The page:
10 things you should be doing on your Facebook page

With too much information out there about what to do and what not to do on your Facebook page, it gets a little noisy. I’d be straight up with one thing though: It’s good to listen to gurus and experts but doesn’t forget to “listen” to your target audience as well.

In the end, I find that well performing Facebook pages were doing everything I have listed below and eventually did great in converting their Facebook likes and audience to real customers.

Regularly checking Facebook Insights

Regularly checking insights and finding out if there is a trend – that is something anyone who wants to grow their Facebook pages should do. Thinking that you know what your audience wants more than they do will set you up to fail.

Find out – what type of content do they react to. What time of day has the most views?

Completing your Facebook page’s information and About section.

Don’t laugh. This happens- maybe you’re just in a hurry in creating the page or did not think it mattered at all.

It’s hard to say what good pages have in common, but almost all pages that are doing bad has a lot of holes in their About section.
Imagine a potential customer finally wants to buy your product but can’t find a piece of information in your posts, they would normally check out your About section for a phone number or website. And if it’s not there?

Sure they can send you a message on Facebook anyway – but what if no one was there to answer right away?

Post more images and videos

Too much text is boring. Unless that’s what your audience prefers, but most often than not – pictures and videos get more interaction. Humans are visual animals. Don’t forget that.
Also, try creating images that are relatable and shareable. For example, a clinic Facebook page may post an image about eating healthy with tips on the caption and a good looking image – you can even opt for something motivational.
Another example is a travel agency posting a breath-taking picture of a place with a quote about traveling.

Videos are getting more and more relevant. A lot of well-known sources have said that videos are the next big thing on Facebook. If you use Facebook personally, you should notice how much video shares land on your newsfeed, and even though the main reason for that is because your friends are sharing more videos, you get to see posts with videos on it more than text posts. Text posts will appear if Facebook thinks it’s relevant to you, like if a lot of your common friends react and comment on the post. But videos, even with low interactions – you get to see more.

So start experimenting and getting the hang of videos and video marketing as early as now.

Have a consistent and uniformed feel on your images

If you like creating images, use the same set of fonts, colors to instill your brand to your audience. It’s easy – they get to remember you more. If they see your post on their feed, they’d know it’s you. They’ll remember you. And the next time they need your service – they might just think of you.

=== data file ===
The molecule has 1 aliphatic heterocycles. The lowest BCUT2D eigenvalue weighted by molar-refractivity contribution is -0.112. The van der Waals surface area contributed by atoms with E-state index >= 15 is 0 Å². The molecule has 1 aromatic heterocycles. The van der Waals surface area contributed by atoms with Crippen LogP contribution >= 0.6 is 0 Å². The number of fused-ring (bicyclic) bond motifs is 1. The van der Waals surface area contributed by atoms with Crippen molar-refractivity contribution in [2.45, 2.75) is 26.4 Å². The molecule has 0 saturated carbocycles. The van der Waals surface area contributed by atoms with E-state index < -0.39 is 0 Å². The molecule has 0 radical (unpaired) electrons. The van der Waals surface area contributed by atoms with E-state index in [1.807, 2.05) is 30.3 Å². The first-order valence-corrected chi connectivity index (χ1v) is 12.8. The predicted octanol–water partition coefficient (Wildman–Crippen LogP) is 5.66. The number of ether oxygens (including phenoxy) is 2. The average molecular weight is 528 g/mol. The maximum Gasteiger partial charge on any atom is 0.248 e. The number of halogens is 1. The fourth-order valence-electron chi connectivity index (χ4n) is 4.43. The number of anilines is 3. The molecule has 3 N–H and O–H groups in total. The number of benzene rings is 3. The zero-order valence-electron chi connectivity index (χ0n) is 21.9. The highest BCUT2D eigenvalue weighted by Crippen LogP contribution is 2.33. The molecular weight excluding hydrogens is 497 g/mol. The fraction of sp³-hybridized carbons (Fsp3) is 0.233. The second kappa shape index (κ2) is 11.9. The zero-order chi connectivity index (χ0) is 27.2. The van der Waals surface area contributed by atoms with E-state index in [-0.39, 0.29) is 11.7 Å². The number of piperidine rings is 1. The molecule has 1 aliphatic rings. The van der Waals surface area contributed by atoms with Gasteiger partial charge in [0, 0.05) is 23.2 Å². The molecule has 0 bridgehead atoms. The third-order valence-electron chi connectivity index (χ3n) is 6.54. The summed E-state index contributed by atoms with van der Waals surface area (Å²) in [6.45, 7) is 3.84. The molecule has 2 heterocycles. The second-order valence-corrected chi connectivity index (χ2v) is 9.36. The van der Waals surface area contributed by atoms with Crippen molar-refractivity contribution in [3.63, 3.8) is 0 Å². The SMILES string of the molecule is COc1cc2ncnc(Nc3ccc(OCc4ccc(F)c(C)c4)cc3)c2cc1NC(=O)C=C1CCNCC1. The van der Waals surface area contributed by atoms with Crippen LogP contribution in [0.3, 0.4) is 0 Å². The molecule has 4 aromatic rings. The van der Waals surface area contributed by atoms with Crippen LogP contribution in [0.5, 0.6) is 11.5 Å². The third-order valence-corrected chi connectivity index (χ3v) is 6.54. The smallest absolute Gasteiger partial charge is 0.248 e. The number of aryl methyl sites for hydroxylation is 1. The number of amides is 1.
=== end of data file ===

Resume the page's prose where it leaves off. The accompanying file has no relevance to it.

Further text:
Any brand awareness social media manager will tell you the same.

Do Facebook lives

If videos are going big, Facebook live is much much more than that. Whenever you go live, the people that liked your page gets a notification, Facebook itself is telling them to watch you! In some cases, Facebook also shows you live video to friends of people who interact with your live feed even without them sharing.

It’s also an excellent way to communicate and build a connection with your audience.

Interacting through the comments

Don’t just post things. If people start to comment, reply back! Of they feel like interacting with you is welcome, they get more and more comfortable with you, may even share your content to their friends, tag their friends on your post. That’s free publicity right there!

Being comfortable ends to trust and trust usually ends to conversion.

Post content with value and not just about buying/getting your services

People don’t like hard sells. That’s a rule of thumb. So stop shoving your products or services down people’s throats, they know you’re a business. But if you start to post content that they find valuable, they’ll start to like you more. They’ll turn to you for more information about your niche, you’ll be seen as a subject matter expert in that category, and when it’s time to showcase your services, they’ll be more forthcoming in buying.

Post something timely that aligns with your brand and company

Find something people are talking about and connect your brand to that post. Example: An apparel brand might show more of their rainy outfits during a week of non-stop rain.

Track your competitors

See what’s working for them and try to keep their tactics in mind as you strategize for your next move. Don’t copy exactly what they are doing; people don’t like copy-cats (unless you can do better!)

But if you see what type of posts gets more attention you may want to consider that for your next ad campaign or content calendar for the coming weeks.

Don’t be too stingy

Don’t be afraid to do a small Facebook Ad campaign, you don’t need big bucks for this, but if you see that your stats are stuck, maybe you need a little boost! (I don’t recommend boosted posts though, do a proper ad instead!)

Spending a little while your starting out won’t hurt. This is actually highly recommended for new Facebook pages. Targeting the right kind of people is the key to maximizing the money you spend on ads on Facebook.

This might not all apply to your Facebook strategy now but if you get anything off of this, make sure to really know your audience –  your target audience. Thousands of likes – that’s really awesome, but if that does not convert, that’s just vanity metrics that you paid really high for.

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